Watching concrete dry sure is painfully slow but I didn't want to ruin it at this point. Has been 4.5 days of drying and I had to start playing with it. Feels pretty dry and solid. Spread out a layer of sand by nailing 1/8 inch scrap wood to concrete form and dragging a straight edge across it. Laid out brick floor and called it a day, didn't want to push my luck. Seems to fit pretty flat and tight. I can see why people use large cast floor tiles. Will give it a few more days before I put up the rest of the structure.
Michael


Offline Michael130207

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Re: My first sourdough Nearlypolitan in my homemade WFO
« Reply #46 on: July 17, 2012, 02:12:39 PM »
It has been a week and I couldn't wait any longer to get started. I know there is still moisture in the slab but it has been baking in the sun, 98F today, for a while now and since there are plenty of joints in the floor it can escape there as I fire it.

I tried to get a 4.5 by 8.5 chimney from my local brick guy but struck out. I did end up exchanging my 5 inch interior diameter 9 inch long chimney for a 4 inch diameter 12 inch long one. I was able to cut some cross members out of angle iron and fit it into the ceiling at the front end opposite the fire side. I got some fireclay and mixed it 1:1 with sand. The gaps around the chimney and the gaps at the end of each row of ceiling brick, created by the thickness of the angle iron, where patched with it. Curious if that will stay in place.

To form the ceiling I laid rows of the brick and then laid another layer of half thickness brick to cover all the seams. I hope this will keep any debris from the perlcrete from falling through and add to the mass of the ceiling. Total ceiling thickness is 3.75 inches. Another approach that occurred to me would be to get some copper flashing on the thicker side and use that instead of the second layer of brick. I believe copper is good up to 2000F but is rather expensive and hard to find on the thicker side and without adhesive backing.

The door is 7 inches by 17 inches.

Used all my old insulating pads with fencing to insulate all the sides.

Burned some newspaper and cardboard to observe the draft, seems pretty good. Will have to wait for a real fire to see for sure.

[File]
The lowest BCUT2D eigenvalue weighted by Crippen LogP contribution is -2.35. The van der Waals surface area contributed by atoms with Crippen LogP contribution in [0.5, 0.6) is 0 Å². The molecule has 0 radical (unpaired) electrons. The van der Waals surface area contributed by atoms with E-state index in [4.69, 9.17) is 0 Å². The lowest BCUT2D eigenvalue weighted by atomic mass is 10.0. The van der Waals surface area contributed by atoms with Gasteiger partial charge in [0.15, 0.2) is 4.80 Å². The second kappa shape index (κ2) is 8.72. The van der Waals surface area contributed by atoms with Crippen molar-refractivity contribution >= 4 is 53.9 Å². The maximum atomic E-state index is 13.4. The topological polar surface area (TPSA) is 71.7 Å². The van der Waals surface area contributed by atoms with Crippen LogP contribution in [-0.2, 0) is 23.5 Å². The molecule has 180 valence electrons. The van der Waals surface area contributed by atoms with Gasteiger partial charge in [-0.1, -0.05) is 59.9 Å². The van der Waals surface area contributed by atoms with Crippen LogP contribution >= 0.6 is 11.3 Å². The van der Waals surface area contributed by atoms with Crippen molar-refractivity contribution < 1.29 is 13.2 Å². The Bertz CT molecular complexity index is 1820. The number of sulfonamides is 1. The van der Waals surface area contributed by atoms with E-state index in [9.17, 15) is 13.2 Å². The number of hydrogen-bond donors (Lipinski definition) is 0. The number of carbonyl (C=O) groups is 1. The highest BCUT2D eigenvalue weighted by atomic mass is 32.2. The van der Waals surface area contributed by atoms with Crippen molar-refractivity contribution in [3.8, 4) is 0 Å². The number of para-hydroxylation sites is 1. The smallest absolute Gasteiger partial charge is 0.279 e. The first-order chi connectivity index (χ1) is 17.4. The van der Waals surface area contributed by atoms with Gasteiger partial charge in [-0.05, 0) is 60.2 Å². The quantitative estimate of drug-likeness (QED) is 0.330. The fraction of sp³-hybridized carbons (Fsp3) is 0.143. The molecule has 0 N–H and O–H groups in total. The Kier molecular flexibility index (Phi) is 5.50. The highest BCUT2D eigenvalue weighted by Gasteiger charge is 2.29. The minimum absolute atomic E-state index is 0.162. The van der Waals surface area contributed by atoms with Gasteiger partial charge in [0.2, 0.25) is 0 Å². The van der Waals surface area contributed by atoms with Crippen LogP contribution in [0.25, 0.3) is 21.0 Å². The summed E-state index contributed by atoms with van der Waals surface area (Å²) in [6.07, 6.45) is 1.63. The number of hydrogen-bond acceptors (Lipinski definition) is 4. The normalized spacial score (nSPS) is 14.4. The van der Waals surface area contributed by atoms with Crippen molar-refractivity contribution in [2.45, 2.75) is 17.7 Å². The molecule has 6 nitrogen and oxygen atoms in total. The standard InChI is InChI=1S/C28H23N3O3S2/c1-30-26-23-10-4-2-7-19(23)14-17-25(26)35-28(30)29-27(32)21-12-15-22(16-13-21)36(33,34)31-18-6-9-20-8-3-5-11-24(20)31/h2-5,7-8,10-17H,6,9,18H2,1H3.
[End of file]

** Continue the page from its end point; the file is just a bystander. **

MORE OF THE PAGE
After I test it out and tweak it, I will cover it all in perlcrete and try to smooth out the appearance of the out shell.
Michael

Offline TXCraig1

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Re: My first sourdough Nearlypolitan in my homemade WFO
« Reply #47 on: July 17, 2012, 02:20:35 PM »
Why not get some sort of metal HVAC pipe for the chimney? If you could get a couple feet, I think it might really help draw with that small diameter.

CL
I love pigs. They convert vegetables into bacon.

Offline Michael130207

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Re: My first sourdough Nearlypolitan in my homemade WFO
« Reply #48 on: July 17, 2012, 02:30:45 PM »
I might try that if this doesn't create enough draw. Or I can grab another foot length of this pipe for $10 and just add them together with clay or mortar. With no other surrounding structures to affect the plume and good insulation on the oven, I am not sure a longer chimney will get me much more draw. The draw is a function of the buoyancy of gases created by the temperature difference between the chimney exit gas temp and the temp of the surrounding air. Additional draw can be created with air flow past the top of the chimney creating low pressure. Without another structure interfering with the flow of air over the chimney or something causing negative pressure at the oven door I don't think a longer chimney gets you anything. I could be wrong though, I don't have a lot of experience with chimneys.